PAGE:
Monday, October 10, 2011

John A. Macdonald: 2. Starts Political Career

The Patriot War launched the career of a young, gangly, curly-haired barrister from Kingston Ontario. By taking on intensely political clients that others dared not touch and by winning cases that seemed lost from the start, John Alexander Macdonald (January 10, 1815-June 6, 1891) became a household name. He later leveraged that popularity (and his orator gifts) for a foray into politics.

At just 22, Macdonald, a militia private, raced to Toronto in early December 1837 to help put down the rebellion led by William Lyon Mackenzie. He saw no direct military action then or for the rest of the war. He fought his battles in court rooms.
Young J. A. Macdonald

When Bill Johnston and other Patriots planned a raid on Gananoque in February 1838, hundreds of farmers gathered in Kingston to attack Fort Henry as part of the plot. Lt.-Colonel Richard Bonnycastle's successful defense of Kingston and Upper Canada included the arrest of 50 of those farmers.

Defends Farmers

In July 1838, nine farmers went on trial, charged under the British Treason Act. Eight had the great fortune to hire Macdonald as their lawyer. At the start, convictions looked assured, since the accused had signed confessions.

Ahead of the trial, Macdonald rigorously challenged jurors. During the trial, he cast grave doubts on the validity of the signed confessions and had them set aside. His cross-examinations caused prosecution witnesses to contradict one another, and he demonstrated the crown's failure to prove intent.

The court tried Nelson Reynolds, said to be the leader, on July 4. Macdonald's legal tactics saw Reynolds acquitted July 6. The prosecution dropped one case because evidence matched Reynold's case. The trials of the six others resulted in acquittals. Upper Canada newspapers ran the story and praised Macdonald's skill.

Defends Kingston Jailer

In late July, John Montgomery and 12 other political prisoners broke out of Fort Henry and successfully crossed the St. Lawrence River to America. The day before the big escape, Montgomery's gang suggested their jailer, John Ashley, who had married only days earlier, take his new wife to church on Sunday and skip the prisoners' usual exercise period. The jailer happily obliged, thus giving the prisoners enough time alone to execute their plans.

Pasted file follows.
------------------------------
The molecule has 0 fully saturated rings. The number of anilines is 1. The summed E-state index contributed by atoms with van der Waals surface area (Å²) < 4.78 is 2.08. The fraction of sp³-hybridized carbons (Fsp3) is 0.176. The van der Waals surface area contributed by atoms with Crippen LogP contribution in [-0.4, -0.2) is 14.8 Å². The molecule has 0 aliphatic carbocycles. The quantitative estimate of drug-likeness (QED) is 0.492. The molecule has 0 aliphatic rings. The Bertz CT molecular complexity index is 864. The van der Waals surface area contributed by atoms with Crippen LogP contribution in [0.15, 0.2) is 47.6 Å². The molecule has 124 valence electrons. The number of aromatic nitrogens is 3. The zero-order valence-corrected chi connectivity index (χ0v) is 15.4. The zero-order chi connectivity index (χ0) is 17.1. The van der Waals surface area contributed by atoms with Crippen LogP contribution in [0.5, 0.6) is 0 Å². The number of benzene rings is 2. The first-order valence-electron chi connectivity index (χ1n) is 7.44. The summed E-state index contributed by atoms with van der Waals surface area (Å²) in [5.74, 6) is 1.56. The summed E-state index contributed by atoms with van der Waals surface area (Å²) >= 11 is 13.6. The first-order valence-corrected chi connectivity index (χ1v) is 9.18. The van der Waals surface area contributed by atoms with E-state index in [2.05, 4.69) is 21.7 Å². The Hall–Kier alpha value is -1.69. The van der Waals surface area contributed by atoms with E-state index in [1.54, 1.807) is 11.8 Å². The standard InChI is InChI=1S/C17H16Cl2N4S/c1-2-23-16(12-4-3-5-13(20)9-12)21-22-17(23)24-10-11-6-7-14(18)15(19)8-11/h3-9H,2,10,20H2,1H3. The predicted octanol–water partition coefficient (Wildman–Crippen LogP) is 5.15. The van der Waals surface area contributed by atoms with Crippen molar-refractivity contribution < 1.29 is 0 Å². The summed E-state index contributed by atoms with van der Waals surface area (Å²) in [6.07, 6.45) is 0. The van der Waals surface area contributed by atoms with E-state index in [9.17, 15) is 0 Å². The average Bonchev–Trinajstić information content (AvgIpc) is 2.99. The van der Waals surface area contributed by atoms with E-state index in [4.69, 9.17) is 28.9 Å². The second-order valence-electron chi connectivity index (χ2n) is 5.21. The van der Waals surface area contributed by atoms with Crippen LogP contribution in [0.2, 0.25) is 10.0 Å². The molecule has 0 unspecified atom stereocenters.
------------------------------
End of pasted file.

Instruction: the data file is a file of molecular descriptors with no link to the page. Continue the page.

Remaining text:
Lt.-Colonel Henry Dundas, commander of the British 83rd Regiment of Foot, believing the fort inescapable, hastily arrested Ashley for aiding the prisoners. When the escape's facts came to light, Dundas released Ashley. Ashley, his reputation tarnished, hired Macdonald to sue Dundas for damages. Macdonald won the case and further respect for his skills.

Defends Hunter Officers

After the capture of Hunter raiders at the Battle of the Windmill in November 1838, Macdonald agreed to defend three officers: Nils von Schoultz, Daniel George, and Dorephus Abbey. Von Schoultz, George and Abbey lost their cases and soon their lives. Macdonald lost no credibility with his strikeout.

Begins Political Career

In 1843, Macdonald successfully ran for city alderman. The next year, voters elected him to sit in the colony's legislature. He became a cabinet minister for the first time in 1847 and attorney-general in 1854.

In response to the rise of the Fenians in the 1860s and raids by Confederates from Canada into America during the Civil War, Macdonald formed Canada's first secret service to spy on both groups.

In 1867, Macdonald joined other colonial leaders in negotiations to unite into a single country. At the birth of Canada July 1, 1867, Macdonald became the first prime minister the same day he received his knighthood. He led Canada through its first formative decades.
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